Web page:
|Number of years in management: More than 10 years
Tell us about your path to management:
Because I was a Reduced Residency student who was using my job as my internship experience, and I was working to train social workers placing people with mental illness into housing, I was “tracked” at Columbia for the Social Work Administration practice area. At first, I was disappointed by this because I thought my heart was in direct clinical practice. When my classes started to teach me about program development, macro interventions, program evaluation and financial models, I gained a strong interest in administrative social work practice. The idea of running programs and influencing policy at a larger level became important to me. I have found that I can always supplement my administrative work with clinical practice (and have). I felt that this path to management has opened more doors for me as a professional.
What leadership qualities do you find to be most effective in reaching your organizational or career goals?
I would say Greenleaf’s model of Servant Leadership resonates deeply with me. I respond to the idea that we are here to serve those we lead, and to empower them to be strong leaders themselves. I believe strongly that a leader cannot lead without people who believe in mission and vision, and have tried to engender that in the leadership roles I have had throughout my career. I have asked my team to define what the mission or vision means specifically for them, and how they contribute to its existence. Mission statements can be slogans on a wall unless people really know how they are making them living things.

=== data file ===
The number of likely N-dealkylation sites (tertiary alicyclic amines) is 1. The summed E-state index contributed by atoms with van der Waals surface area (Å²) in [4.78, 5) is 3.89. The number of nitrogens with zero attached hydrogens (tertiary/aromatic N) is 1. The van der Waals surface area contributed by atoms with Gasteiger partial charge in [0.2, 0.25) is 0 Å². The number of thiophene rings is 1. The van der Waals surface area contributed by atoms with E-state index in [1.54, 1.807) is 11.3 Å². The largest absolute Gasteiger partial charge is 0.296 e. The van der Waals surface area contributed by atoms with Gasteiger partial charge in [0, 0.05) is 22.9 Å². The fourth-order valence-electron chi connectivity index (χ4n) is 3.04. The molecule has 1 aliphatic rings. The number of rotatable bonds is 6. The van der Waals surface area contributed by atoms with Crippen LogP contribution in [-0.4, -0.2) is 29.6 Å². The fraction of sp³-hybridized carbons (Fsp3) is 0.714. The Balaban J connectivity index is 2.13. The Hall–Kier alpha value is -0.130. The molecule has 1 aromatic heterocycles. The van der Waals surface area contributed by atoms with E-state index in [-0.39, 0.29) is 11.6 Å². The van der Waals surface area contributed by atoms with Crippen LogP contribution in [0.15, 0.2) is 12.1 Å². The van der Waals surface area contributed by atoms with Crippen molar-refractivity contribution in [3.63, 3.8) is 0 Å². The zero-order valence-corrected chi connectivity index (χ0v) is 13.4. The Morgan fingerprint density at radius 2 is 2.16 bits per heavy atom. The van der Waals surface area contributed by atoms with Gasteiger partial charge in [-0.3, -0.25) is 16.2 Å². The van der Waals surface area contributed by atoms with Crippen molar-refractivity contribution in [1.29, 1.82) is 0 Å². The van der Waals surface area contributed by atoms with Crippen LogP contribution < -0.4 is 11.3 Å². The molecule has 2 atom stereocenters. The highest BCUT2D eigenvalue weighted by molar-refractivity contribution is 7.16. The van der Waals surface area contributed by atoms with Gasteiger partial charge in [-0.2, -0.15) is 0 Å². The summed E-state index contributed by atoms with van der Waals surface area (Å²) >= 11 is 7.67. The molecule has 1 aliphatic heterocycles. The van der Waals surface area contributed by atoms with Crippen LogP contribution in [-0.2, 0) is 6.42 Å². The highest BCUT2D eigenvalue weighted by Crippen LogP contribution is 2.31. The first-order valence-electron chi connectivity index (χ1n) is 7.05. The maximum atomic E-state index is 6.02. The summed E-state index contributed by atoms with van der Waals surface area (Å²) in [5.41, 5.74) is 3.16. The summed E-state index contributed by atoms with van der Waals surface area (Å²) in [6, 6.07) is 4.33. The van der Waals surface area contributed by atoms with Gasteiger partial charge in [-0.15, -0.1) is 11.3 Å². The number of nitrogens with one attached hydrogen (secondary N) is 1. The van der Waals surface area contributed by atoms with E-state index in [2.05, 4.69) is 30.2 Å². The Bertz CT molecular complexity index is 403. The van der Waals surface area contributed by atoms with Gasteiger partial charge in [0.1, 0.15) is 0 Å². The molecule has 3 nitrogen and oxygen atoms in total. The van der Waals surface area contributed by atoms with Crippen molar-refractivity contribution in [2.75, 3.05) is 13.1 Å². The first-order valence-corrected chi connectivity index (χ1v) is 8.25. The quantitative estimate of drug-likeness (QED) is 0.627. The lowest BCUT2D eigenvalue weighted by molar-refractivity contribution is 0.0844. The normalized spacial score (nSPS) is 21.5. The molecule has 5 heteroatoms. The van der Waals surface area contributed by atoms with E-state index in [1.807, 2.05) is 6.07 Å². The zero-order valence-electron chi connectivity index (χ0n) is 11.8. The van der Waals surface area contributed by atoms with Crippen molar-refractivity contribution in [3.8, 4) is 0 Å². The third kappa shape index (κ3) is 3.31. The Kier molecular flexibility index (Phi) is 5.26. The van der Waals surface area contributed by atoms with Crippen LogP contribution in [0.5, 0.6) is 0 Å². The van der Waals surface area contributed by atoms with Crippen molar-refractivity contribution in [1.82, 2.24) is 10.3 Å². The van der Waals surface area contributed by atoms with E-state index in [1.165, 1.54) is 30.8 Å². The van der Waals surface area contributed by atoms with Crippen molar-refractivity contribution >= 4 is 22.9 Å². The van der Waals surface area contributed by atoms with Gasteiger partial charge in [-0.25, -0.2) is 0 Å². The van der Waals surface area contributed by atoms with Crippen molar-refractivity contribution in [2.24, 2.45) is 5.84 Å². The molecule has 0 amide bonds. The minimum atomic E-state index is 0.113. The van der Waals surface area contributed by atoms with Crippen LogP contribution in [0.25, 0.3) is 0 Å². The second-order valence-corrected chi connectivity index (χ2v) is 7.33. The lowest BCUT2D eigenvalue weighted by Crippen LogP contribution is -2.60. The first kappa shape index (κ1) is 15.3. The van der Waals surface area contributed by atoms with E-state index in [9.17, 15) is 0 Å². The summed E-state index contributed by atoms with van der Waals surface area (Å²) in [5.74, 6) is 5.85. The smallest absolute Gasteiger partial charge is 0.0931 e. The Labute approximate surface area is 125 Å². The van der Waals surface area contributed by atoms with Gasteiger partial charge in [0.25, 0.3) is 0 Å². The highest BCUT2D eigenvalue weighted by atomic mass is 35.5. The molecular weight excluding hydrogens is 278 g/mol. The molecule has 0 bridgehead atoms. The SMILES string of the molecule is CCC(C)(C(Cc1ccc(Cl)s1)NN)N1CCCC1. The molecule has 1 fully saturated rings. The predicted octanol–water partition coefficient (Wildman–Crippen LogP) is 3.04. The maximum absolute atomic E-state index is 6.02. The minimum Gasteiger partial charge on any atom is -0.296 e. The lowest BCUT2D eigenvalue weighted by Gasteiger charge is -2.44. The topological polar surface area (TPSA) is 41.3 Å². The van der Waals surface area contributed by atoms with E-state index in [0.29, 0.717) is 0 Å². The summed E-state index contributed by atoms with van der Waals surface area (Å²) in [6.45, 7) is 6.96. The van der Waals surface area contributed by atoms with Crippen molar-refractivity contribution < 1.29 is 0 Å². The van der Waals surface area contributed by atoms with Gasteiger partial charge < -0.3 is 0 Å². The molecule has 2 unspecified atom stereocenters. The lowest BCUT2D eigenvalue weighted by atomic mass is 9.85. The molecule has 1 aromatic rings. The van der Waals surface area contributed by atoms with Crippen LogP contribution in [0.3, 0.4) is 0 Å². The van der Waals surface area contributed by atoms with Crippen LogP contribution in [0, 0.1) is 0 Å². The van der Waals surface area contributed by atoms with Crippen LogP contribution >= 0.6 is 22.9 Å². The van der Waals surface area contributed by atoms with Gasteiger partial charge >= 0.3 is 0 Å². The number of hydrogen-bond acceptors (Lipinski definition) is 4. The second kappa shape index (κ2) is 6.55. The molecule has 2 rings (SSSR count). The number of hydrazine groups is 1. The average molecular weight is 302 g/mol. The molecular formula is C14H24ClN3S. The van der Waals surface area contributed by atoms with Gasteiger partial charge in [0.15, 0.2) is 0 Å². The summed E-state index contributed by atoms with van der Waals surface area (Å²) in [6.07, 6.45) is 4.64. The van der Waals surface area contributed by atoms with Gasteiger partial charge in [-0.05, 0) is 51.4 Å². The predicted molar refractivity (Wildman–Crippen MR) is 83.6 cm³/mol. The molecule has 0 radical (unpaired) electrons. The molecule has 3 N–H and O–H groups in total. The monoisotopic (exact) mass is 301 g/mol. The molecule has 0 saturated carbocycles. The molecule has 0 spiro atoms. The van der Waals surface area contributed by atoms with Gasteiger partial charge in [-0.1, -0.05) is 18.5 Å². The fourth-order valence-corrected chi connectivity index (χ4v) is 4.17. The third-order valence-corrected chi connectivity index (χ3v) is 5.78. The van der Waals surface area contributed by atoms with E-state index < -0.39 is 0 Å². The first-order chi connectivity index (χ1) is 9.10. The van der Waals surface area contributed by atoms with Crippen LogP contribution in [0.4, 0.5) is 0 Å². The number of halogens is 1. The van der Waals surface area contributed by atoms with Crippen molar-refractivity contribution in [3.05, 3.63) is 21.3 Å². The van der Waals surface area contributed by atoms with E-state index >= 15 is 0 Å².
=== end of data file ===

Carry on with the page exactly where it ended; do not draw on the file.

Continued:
How do you motivate your team members?
A lot of direct praise and encouragement for the things they do. I would rather catch people doing right than focus on what they do wrong. Yes, sometimes we have to talk about the challenges, but I see these as opportunities for growth rather than as problems. I want my team to feel that their voice is valuable in decisions; I may have to make the final call, but I know the best decisions are made in context of the team and not by myself. I also buy a lot of little things for the office, like food. Perhaps this is trite, yet it tells my staff I am thinking of them if I pass a new bakery or eatery and pick up something for them.